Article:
We are asked why we are talking about a united Ireland. We talk about it because it is an issue. Brexit has brought it up, but ignoring it does not solve the problem. The lesson of Brexit is simple. A government does not hold a referendum and then tell everybody what the future looks like. We should be telling people if there is a referendum in five, ten, 15 or 20 years’ time this is what the future of Ireland would look like, this is how identities would be protected, how land ownership would look and that everyone’s land ownership title would be the same the day after as it was the day before.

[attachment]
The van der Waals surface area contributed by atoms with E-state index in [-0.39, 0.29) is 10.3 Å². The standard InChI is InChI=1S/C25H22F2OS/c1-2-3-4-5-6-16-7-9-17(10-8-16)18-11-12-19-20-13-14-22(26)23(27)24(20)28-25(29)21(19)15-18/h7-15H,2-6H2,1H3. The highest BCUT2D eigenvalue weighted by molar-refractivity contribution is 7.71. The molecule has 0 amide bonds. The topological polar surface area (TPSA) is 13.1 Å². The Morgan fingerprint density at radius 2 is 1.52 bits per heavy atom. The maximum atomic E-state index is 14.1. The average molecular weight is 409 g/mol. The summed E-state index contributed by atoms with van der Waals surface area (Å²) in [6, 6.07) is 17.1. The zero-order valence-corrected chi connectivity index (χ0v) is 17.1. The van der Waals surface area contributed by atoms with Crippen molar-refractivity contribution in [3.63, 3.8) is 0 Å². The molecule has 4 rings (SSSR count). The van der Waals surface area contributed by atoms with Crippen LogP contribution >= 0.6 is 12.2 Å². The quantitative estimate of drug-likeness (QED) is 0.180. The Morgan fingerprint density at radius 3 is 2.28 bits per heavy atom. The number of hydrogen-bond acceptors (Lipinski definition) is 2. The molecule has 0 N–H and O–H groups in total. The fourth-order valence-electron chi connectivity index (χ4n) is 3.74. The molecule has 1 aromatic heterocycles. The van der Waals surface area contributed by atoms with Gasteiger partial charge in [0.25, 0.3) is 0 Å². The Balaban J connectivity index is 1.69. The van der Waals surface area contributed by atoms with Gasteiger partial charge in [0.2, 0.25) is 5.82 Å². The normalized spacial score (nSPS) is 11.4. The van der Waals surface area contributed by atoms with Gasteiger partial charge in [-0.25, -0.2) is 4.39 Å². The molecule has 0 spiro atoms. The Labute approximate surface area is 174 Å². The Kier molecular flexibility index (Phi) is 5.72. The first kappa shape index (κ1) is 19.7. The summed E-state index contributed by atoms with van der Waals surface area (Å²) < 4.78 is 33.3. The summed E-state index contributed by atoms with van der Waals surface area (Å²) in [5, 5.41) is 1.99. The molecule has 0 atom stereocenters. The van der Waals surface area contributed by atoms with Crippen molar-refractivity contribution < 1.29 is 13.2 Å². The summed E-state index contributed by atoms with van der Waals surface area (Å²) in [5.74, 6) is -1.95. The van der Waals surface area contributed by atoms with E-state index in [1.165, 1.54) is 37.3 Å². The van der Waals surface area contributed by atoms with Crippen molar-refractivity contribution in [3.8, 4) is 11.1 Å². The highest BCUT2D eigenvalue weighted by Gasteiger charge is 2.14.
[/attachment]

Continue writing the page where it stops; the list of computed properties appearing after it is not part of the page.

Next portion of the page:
The Minister’s posters said “Uniting Ireland” and in exactly six minutes’ time the Department will have been asked to respond to a letter about the case Raymond McCord is taking against the Secretary of State for Northern Ireland on the issue of how a referendum would be triggered. The legal team gave the Minister until 3 p.m. today to respond and if he does not respond, it will go to the High Court to seek clarity on whether he will be a party to this case. The Secretary of State alone can decide how a referendum would be triggered. The former Attorney General, Mr. Brady, pointed out in 2007 that the State has a constitutional obligation to achieve a united Ireland. It is not an aim or an objective. It is an obligation. What are the State and the Department doing to try to achieve that aim in the way we all want it to be, which is peaceful, prosperous and through engagement and negotiation while addressing all the concerns of the past and, more importantly, those of the future?